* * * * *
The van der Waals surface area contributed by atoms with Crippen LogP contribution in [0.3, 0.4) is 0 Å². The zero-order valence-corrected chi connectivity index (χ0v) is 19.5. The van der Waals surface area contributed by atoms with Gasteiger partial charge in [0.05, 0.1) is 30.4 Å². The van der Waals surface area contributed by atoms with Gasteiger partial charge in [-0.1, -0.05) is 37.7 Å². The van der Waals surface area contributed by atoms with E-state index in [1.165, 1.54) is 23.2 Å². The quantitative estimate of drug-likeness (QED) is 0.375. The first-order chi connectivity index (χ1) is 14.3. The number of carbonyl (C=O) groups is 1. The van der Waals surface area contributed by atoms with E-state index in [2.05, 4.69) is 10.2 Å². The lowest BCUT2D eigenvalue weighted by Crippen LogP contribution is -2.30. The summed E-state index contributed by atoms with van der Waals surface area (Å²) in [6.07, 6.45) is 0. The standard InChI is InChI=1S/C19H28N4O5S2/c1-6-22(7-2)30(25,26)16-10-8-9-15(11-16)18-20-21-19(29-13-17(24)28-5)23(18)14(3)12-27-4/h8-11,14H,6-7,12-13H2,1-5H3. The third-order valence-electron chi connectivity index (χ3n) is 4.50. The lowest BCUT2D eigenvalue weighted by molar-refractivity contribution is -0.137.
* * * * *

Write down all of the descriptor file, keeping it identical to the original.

The van der Waals surface area contributed by atoms with Crippen LogP contribution in [0.3, 0.4) is 0 Å². The zero-order valence-corrected chi connectivity index (χ0v) is 19.5. The van der Waals surface area contributed by atoms with Gasteiger partial charge in [0.05, 0.1) is 30.4 Å². The van der Waals surface area contributed by atoms with Gasteiger partial charge in [-0.1, -0.05) is 37.7 Å². The van der Waals surface area contributed by atoms with E-state index in [1.165, 1.54) is 23.2 Å². The quantitative estimate of drug-likeness (QED) is 0.375. The first-order chi connectivity index (χ1) is 14.3. The number of carbonyl (C=O) groups is 1. The van der Waals surface area contributed by atoms with E-state index in [2.05, 4.69) is 10.2 Å². The lowest BCUT2D eigenvalue weighted by Crippen LogP contribution is -2.30. The summed E-state index contributed by atoms with van der Waals surface area (Å²) in [6.07, 6.45) is 0. The standard InChI is InChI=1S/C19H28N4O5S2/c1-6-22(7-2)30(25,26)16-10-8-9-15(11-16)18-20-21-19(29-13-17(24)28-5)23(18)14(3)12-27-4/h8-11,14H,6-7,12-13H2,1-5H3. The third-order valence-electron chi connectivity index (χ3n) is 4.50. The lowest BCUT2D eigenvalue weighted by molar-refractivity contribution is -0.137.